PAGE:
4 minute read
5 sleep Kari-tips for your little one
- Your little one’s sleep needs – including their awake windows and nap schedule – will change a lot in their first few years of life.
- Establishing a positive and soothing bedtime routine can help your little one settle for sleep.
- Asking for help and staying realistic about your roles and expectations can ensure both you and your little one get the rest you need.
The beginning of your child’s life can be overwhelming. Disrupted sleep is a common side effect of this period. Here are five simple Kari-tips to help both you and your little one get the rest you need.
1. Understand your little one’s sleep needs
Sleep is vital for children’s development, growth, health and immunity, and the amount of sleep your little one needs will change a lot. Remember, each child’s sleep needs are unique. A great indication of a well-rested child is that they’re generally happy when they’re awake.
2. Learn your little one’s tired signs
Your child’s ‘awake windows’ will grow bigger as they do, but it’s important to keep an eye out for tell-tale signs of tiredness. In the beginning, they might start yawning, pulling at their ears, and making fists or jerky arm and leg movements. Later on, they could get clingy, clumsy, grumpy, bored or fussy. Once you see these signs, it’s time to wind down and create a calm, quiet atmosphere to help prepare your little one for sleep.
3. Establish an evening routine
A positive, relaxing and repetitive bedtime routine can help ready your child for rest and create good long-term sleeping habits. A nightly routine could be dinner, bath, books in the bedroom, a cuddle, then bed.
4. Focus on naps, too
It’s not just night-time sleep that matters – naps also play an important role in ensuring your child is getting enough rest. The number of naps your child needs also changes in the beginning – a child could drop from three naps to one. But by understanding your child’s sleep needs and tired signs, you should get a good indication of when it’s time to change the nap schedule.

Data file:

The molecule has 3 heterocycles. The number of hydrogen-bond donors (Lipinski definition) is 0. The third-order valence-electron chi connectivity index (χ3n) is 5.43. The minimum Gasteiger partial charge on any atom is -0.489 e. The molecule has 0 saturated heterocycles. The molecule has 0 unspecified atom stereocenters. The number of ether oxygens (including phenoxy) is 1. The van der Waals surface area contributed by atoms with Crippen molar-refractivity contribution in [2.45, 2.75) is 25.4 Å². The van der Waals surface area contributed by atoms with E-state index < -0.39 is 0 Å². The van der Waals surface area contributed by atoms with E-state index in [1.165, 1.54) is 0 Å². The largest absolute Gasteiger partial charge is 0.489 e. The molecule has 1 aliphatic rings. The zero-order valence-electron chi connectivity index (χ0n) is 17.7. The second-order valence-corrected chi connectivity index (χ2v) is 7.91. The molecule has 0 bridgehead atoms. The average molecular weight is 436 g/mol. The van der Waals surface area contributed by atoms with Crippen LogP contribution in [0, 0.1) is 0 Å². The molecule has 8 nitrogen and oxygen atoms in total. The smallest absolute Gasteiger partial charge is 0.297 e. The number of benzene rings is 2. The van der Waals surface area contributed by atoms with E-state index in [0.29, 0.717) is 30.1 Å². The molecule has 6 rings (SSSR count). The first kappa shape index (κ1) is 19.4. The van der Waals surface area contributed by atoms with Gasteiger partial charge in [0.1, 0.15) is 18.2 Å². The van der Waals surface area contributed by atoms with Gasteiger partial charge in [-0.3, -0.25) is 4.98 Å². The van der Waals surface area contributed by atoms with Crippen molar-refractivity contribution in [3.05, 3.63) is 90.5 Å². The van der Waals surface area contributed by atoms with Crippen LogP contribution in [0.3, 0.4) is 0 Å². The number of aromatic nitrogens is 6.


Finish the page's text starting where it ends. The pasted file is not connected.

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5. Feeding before bedtime, or not
Sleeping and feeding go together. Depending on your little one and your family, the two main patterns are a feed-play-sleep cycle or a play-feed-sleep cycle. Your little one might find feeding so relaxing that it sends them off to sleep. Or your child may prefer expending energy first, and feeding after sleep but before play. Either way, it’s important to work out what works for your child and make it routine.
6. Set expectations
While these Kari-tips should help to get your little one’s sleep on track, it also helps to be realistic about the expectations you place on your child – and yourself. If you’re low on energy, you might need to change your family’s routines, roles and expectations or ask for help to get the rest you need – and that is okay. Looking after your precious little one is important, but so is looking after yourself.
Need more advice on helping your tiny tot sleep? Contact our Careline, a team of experts that can provide advice and support on all things parenting. No matter how big or small.
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